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Summary for 703 Bellevue AVE / Parcel ID 216390-0440 / Inv #

Historic Name: Bel Roy Apartments Common Name: Bel Roy Apartments
Style: Modern Neighborhood: Capitol Hill
Built By: Year Built: 1931
 
Significance
In the opinion of the survey, this property appears to meet the criteria of the National Register of Historic Places.
In the opinion of the survey, this property appears to meet the criteria of the Seattle Landmarks Preservation Ordinance.
In the opinion of the survey, this property is located in a potential historic districe (National and/or local).
This is one of Seattle's earliest and most significant Modernistic apartment buildings. It was built at the very end of the era, as the Depression was completely halting multifamily development. While the typical terra cotta-ornamented brick boxes persisted into the early 1930s, by the late 1920s some buildings exhibited more modern features. This one is particularly notable for its west fa├žade, which uses triangular bay windows with steel sash and a zigzag floor plan to maximize views of downtown and Lake Union. The architects Lionel Pries and William J. Bain were among the most influential in the city. Pries (1897-1968) attended the University of California at Berkeley and received his graduate degree in architecture from the University of Pennsylvania in 1921. After studying in Europe, he established a practice in San Francisco, working especially on commercial buildings in Santa Barbara following the 1925 earthquake there. He came to Seattle in 1928, working in partnership with his former classmate :William J. Bain, Sr. H began teaching at the University of Washington School of Architecture, and taught full-time there after the partnership dissolved in 1932. . Following his departure from the university in 1958, he worked with several local firms. He was most t influential as an educator, but is also well known for his Modernistic residences throughout the Puget Sound area. William J. Bain, Sr., who also graduated from the University of Pennsylvania in 1921, returned to Seattle to establish, eventually, what is now one of the largest architectural firms in the world, now known as NBBJ. His residences and apartment buildings used a wide range of architectural idioms, from 18th-century French and English and Georgian Revival to Streamline Moderne. His other apartment buildings of the period include the Envoy and the Consulate. During World War II he became state camouflage director, and was responsible for making the main Boeing aircraft plant look like a residential suburb from the air. It was in 1943 that the original partners of NBBJ began working together. Bain also formed a separate partnership with Harrison Overturf to design residences, often combining the Colonial revival with Modern design.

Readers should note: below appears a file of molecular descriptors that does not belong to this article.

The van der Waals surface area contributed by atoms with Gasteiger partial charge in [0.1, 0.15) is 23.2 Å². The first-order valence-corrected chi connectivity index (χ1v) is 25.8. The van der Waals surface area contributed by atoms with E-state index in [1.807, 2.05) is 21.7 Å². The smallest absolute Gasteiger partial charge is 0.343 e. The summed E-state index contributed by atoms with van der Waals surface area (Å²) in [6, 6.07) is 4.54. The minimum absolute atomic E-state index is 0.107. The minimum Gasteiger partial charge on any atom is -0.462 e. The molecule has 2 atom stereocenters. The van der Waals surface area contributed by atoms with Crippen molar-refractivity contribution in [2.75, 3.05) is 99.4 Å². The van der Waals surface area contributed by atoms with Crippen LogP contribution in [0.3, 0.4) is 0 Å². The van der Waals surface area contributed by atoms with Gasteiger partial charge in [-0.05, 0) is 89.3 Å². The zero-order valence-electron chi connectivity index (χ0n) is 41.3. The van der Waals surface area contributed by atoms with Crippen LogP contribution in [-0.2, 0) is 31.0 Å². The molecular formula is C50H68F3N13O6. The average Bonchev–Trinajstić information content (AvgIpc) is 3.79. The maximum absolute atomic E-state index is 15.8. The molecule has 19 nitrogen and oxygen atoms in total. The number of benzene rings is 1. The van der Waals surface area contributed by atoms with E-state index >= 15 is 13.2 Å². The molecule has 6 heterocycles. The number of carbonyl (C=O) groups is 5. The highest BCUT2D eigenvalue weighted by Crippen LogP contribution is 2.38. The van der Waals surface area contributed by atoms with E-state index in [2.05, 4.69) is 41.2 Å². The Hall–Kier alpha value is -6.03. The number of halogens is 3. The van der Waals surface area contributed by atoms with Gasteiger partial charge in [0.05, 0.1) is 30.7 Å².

Appearance
This building is L-shaped in plan, with all four entries opening onto a narrow courtyard along the north side. In contrast to other buildings of the time, the entries are very simple and none open onto the street directly. Cladding is red brick, with the horizontal bands and spandrels between the windows painted gray. The only ornament is rows of angled bricks above and below the windows and at the parapet. The most notable feature is the southwest/west elevation, which has sawtooth triangular bay windows staggered in a zigzag floor plan to give views to each unit. The concrete foundation is visible on the sloping south elevation, with a garage entry. Windows are all 15-light steel sash with operable casements in the center.

Detail for 703 Bellevue AVE / Parcel ID 216390-0440 / Inv #

Status: Yes - Inventory
Classication: Building District Status:
Cladding(s): Brick Foundation(s): Concrete - Poured
Roof Type(s): Flat with Parapet Roof Material(s): Unknown
Building Type: Domestic - Multiple Family Plan: L-Shape
Structural System: Balloon Frame/Platform Frame No. of Stories: three
Unit Theme(s): Architecture/Landscape Architecture
Integrity
Changes to Plan: Intact
Changes to Original Cladding: Intact
Changes to Windows: Intact
Major Bibliographic References
Shaping Seattle Architecture: A Historical Guide to the Architects. Jeffrey Karl Ochsner, ed. Seattle: University of Washington Press, 1994.
King County Tax Assessor Records, ca. 1932-1972.
City of Seattle, Department of Planning and Development, Microfilm Records.

Photo collection for 703 Bellevue AVE / Parcel ID 216390-0440 / Inv #


Photo taken Mar 30, 2006

Photo taken Mar 30, 2006
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